|The power of surveys!|
Now, most of us travellers have relied upon a portly copy of a Lonely Planet to guide us in our sojourns far and near. But the glibness with which they are mouthing niceties about Namma Bengaluru makes me begin to wonder about the seriousness of their research. Or is it the case of a high spirited (all-puns intended) junior factotum, high on a barrel of beer, with air-guitar in hand, and a metro pass sticking out his (I am presuming this fictitious reporter to be male) back-pocket, annotating and indexing facts in a whirlwind whistle-stop tour of the city, all in a traipse of 4 kilometres of metro-track!
Exactly a week ago, another piece, titled, “Bangalore; best Indian city to live in: Survey” (The Times of India, Bangalore, November 30, 2011) anointed Bangalore as an Indian prima donna in terms of standard of living. This survey, by HR consulting major, Mercer, was not too kind to Bangalore when stacked against the rest of the cities around the world. Bangalore breasted the tape at 141 out of a total of 221 cities! In fact all our metros were packed sardine-like in a narrow band of ten places: New Delhi (143), Mumbai (144), and Kolkata (151). In terms of safety though, the Indian metros fared marginally better.
The findings of two pieces of research exerts tremendous pressure on us citizens (or should I say, Netizens) of Bangalore. The world’s third most favourite city, just after London and Muscat, and just ahead of Hong Kong and Stockholm, indeed would dilate our telangiectasias with joyous pride and bring a proverbial lump to our collective jugular. Now, had it not been for that Mercer survey, we could have wallowed in sun-drenched bacchanalia, much akin to a beach resort during Lent! But alas, the arbiters of Bangalore’s position on the world-map select trifling attributes of mensuration to capture the soul of a city. The validity of facile surveys also needs to be questioned: the effort and money that goes into generating a global ranking, seriously, could be better used to capture a drop of water for the parched throats of Bedouins in sub-Saharan geographies!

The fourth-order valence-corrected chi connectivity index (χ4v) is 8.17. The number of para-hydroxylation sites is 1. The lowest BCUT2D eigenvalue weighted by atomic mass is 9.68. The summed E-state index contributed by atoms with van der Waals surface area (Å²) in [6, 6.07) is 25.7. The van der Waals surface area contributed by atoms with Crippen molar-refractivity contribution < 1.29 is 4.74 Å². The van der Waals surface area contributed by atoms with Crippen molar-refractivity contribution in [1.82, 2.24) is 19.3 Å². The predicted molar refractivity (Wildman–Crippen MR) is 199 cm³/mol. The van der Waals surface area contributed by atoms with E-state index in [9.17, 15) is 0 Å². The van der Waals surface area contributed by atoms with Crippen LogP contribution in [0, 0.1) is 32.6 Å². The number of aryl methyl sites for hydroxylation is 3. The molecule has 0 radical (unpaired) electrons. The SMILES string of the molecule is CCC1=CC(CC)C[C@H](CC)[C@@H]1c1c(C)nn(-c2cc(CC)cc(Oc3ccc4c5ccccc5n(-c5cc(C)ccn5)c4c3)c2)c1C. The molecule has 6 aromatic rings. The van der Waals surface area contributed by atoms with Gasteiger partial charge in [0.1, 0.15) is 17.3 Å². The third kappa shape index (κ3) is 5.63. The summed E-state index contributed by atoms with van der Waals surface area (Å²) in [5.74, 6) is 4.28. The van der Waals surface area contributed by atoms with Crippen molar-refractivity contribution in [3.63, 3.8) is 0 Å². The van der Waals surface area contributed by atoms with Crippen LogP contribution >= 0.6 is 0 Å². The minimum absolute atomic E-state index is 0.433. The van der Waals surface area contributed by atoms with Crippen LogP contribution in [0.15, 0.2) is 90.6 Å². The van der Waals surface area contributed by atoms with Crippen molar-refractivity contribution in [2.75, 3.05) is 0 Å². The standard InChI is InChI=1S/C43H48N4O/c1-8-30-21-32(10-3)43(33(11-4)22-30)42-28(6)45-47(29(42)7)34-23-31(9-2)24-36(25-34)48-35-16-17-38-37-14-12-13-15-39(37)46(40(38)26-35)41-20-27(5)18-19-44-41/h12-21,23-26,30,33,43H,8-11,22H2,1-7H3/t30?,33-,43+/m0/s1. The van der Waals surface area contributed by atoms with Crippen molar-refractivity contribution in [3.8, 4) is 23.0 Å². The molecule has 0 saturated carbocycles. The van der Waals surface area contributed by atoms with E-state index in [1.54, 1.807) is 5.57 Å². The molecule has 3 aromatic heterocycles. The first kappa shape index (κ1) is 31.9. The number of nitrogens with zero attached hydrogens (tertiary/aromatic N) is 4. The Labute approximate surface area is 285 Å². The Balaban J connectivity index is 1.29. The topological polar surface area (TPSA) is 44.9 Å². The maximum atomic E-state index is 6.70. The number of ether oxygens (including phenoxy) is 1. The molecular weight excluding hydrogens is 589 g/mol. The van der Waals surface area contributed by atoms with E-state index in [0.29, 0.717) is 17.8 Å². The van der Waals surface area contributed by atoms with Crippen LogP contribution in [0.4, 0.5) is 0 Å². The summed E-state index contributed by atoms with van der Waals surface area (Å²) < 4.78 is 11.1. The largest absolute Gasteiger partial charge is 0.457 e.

But continuing on a lighter vein: how do we reconcile to hiccupping polarities of gradation when it is thrust upon us by the pleasant side of corporate posturing? What gift-wrapped largesse Lonely Planet distributed in a bout of not-so-lonely camaraderie was ripped open, a week earlier (sadly), by the pen-knife of the Mercer-siders! Well, as Indians we certainly know how to gambol with such extremes: take the good with the bad, the high with low, and keep a gilded hope for the future – damn! We have to beat the Muscat-rats next time! And as for London: how do purveyors of a divide-and-rule colonizing dictat upon the unsuspecting third world continue to brighten the skies of a gloomy and rainy city!